Patton residents ‘lucky’ flooding wasn’t worse

PATTON — After a week of cleanup from heavy rain runoff and Little Chest Creek flooding, Patton Borough Councilman David Pompa said residents are “lucky” it wasn’t worse.

“We were lucky. We were really lucky,” he said. “Everybody talks about taking the dam out, but they got to really think about what happens when you do take the dam out.”

Pompa said borough officials would have to complete an engineering study to determine what precautions they would have to take before possibly removing the dam.

“Anytime we have to do anything around here, you have to have an engineer come around and do a study and then you have to get quotes on getting you job done. That’s the state’s guidelines,” he said. “There’s a lot of people who are angry over the fact that we had a disaster. You can’t control that, and you just gotta put your efforts together to clean up and move forward.”

Pompa said he was not nervous about a possible dam breach Monday night.

“Every dam around was inspected — and bridges — and our dam passed with flying colors. But I believe, what I read, it’s 6 to 8 feet deep … because of all the silt and debris that comes down with water. It builds at that place,” Pompa said. “Years from now, it might only be

4 or 5 feet deep, which means it will flood even quicker.”

Pompa said he expects residents will be divided — those in favor because of the Little Chest Creek flooding and those against it because of environment and recreation concerns — on whether council should take action to possibly have the dam removed.

“There’s a lot of things that people would need to take into account. If there were no more floods in this town, I’d be all for it. But you can’t predict the future; floods are floods. We are extremely lucky that this is the only event we had in the past 20 years. It wasn’t the dam that caused this at all,” Pompa said of Mellon Avenue flooding. “Whatever rain’s up in Loretto, Ebensburg, Carroll­town, all comes down our valley. When we have an event like this, we just have to be vigilant and get in and clean up — neighbor helping neighbor — do everything you can and move forward.”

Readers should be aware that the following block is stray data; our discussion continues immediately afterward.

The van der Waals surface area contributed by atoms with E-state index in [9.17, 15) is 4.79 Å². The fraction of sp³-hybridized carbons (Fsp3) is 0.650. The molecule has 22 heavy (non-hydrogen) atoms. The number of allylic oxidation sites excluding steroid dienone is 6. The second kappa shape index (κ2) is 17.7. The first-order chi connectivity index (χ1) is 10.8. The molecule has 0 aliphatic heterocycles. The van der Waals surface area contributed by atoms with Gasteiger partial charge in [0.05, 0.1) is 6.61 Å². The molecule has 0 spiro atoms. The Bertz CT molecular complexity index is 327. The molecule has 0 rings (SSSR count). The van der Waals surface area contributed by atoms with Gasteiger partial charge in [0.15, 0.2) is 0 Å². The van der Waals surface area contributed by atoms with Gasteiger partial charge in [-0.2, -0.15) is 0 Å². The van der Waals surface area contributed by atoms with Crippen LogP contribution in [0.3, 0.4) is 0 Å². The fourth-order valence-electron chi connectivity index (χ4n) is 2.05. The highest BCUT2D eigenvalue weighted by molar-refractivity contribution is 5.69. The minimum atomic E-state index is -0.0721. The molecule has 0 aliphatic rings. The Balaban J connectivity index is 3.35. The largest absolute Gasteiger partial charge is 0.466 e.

Pompa said Chest Creek’s water level would drop if the dam is taken out.

“The first animals that’ll realize it will be the beavers. So, when the water starts going down, what do you think they’re going to do? They’re gonna dam it up,” he said. “So, it’s gonna all be dammed up because we have one huge beaver population. People don’t realize what’s up there. Environmentally, it would be a disaster.”

“There’s huge wetlands in there … and it’s full of wildlife and aquatic life. So, drain the dam, you’ll drain that. That’s always important to everything. That’s the life structure back there for a lot of things we have here.”

He said Borough Council members are hoping to have Cambria County Conservation District officials dredge Little Chest Creek along Moose Avenue where trailers are parked.

“We’re looking into that. We’ve already talked to them about doing that. (Department of Environ­mental Protection) regulations forbid anybody from driving a machine — like a bulldozer or anything like that — into the water,” Pompa said.”

He said a machine would have to sit on the bank and pull debris out of Little Chest Creek. But nothing has been decided.

“If that debris was gone, and that bank was built up, chances are, Moose Avenue wouldn’t have flooded.”

Although it did not rain as heavily on Friday, it did stop an event to benefit replacement of the Patton pool’s pump motor. The event was to be held at the Patton park and hosted by the Friends of Patton Park nonprofit organization.

Mark Stephens, the organization’s founder, said money would have been raised for the pool through concessions and a pie-in-the-face event. Local band Nag Champions would have played for free.

“We were also going to have a horseshoe tournament and scavenger hunt for young kids,” Stephens said. “We would have tried to make money off of the pie-in-the-face and the concessions. Just those two things alone could’ve latched up to, I would say, $200 easily right there,” he said.

Stephens said the rainy weather “put a dampener of our fundraising abilities,” but he will attend an Aug. 14 Borough Council meeting to give council members a donation toward funding the pool.

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